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  1. #1
    Join Date
    Apr 2012
    Posts
    4

    Default Frieze and Wainscot trim

    In peeling off multiple layers of wallpaper in a Craftsman style 1920 home, it looks as though there was trim nailed on the walls at a regular chair rail height and also a frieze trim about a foot down from the ceiling. Does anyone have ideas on how these walls would have been decorated? Historic color combinations?

  2. #2
    Join Date
    Aug 2007
    Location
    Portland, Oregon, formerly of Chicago
    Posts
    1,757

    Default Re: Frieze and Wainscot trim

    acatnor,

    I believe what you are referring to as a frieze is probably a "picture molding". These had a rounded top edge upon which a hook would hang with fine cables down to picture.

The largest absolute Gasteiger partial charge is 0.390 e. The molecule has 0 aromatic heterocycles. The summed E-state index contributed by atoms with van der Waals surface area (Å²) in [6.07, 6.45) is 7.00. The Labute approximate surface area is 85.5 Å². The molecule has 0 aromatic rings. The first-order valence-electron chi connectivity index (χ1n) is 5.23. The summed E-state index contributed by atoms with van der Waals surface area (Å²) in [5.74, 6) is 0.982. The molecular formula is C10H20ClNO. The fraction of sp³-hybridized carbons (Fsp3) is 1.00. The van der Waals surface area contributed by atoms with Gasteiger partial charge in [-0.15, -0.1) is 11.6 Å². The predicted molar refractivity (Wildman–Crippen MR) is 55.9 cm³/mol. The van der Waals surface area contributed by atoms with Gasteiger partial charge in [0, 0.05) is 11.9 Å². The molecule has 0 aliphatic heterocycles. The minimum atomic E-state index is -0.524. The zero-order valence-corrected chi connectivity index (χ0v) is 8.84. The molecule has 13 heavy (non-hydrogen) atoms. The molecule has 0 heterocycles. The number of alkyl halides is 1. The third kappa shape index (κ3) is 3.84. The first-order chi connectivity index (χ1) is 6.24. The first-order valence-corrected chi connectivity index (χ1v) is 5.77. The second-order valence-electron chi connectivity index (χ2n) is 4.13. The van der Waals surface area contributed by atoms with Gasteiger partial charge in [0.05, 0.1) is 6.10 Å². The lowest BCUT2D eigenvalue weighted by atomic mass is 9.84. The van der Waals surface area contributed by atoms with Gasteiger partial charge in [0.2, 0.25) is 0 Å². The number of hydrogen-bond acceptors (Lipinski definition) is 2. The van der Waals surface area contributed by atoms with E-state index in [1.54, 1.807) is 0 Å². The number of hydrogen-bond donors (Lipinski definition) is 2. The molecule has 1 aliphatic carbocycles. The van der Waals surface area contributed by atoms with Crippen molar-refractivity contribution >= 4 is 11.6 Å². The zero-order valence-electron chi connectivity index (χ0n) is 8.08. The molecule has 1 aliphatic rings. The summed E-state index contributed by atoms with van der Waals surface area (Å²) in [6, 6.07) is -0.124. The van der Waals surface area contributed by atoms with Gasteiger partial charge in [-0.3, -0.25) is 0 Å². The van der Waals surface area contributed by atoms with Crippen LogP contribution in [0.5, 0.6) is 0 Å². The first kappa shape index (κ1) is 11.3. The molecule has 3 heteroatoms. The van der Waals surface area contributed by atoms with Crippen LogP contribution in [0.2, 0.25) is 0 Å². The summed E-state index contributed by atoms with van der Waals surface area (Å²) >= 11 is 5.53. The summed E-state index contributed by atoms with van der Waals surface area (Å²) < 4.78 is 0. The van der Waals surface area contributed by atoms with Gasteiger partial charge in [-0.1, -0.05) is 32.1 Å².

This allowed the arrangement of wallhangings with having to dry nails into the plaster.

    Homes of this age typically had higher ceilings. The area above the picture molding would often be treated as ceiling, thus lowering the appearance of the ceiling. Wallpapering above the chair rail would have been done commonly, as would also many "faux" techniques. The area below the chairrail would commonly just be painted in a coordinated color. "Dusty", dull colors would have been typical for this era; dull greens, mustardy yellows, dusty rose colors, etc.

    I would not be surprised if you have wall sconce lighting fixtures on the walls. Double push button light switches would have been used back then also. Unfortunately, you might also run into knob and tube wiring. This is not good as modern wiring cannot be connected to it legally.

  3. #3
    Join Date
    Apr 2012
    Posts
    4

    Default Re: Frieze and Wainscot trim

    Thank you for your reply. I haven't run into any wall sconces yet but you are right about the push button switches. Luckily, the former owner had the whole house rewired and the knob and tube wiring is disconnected.

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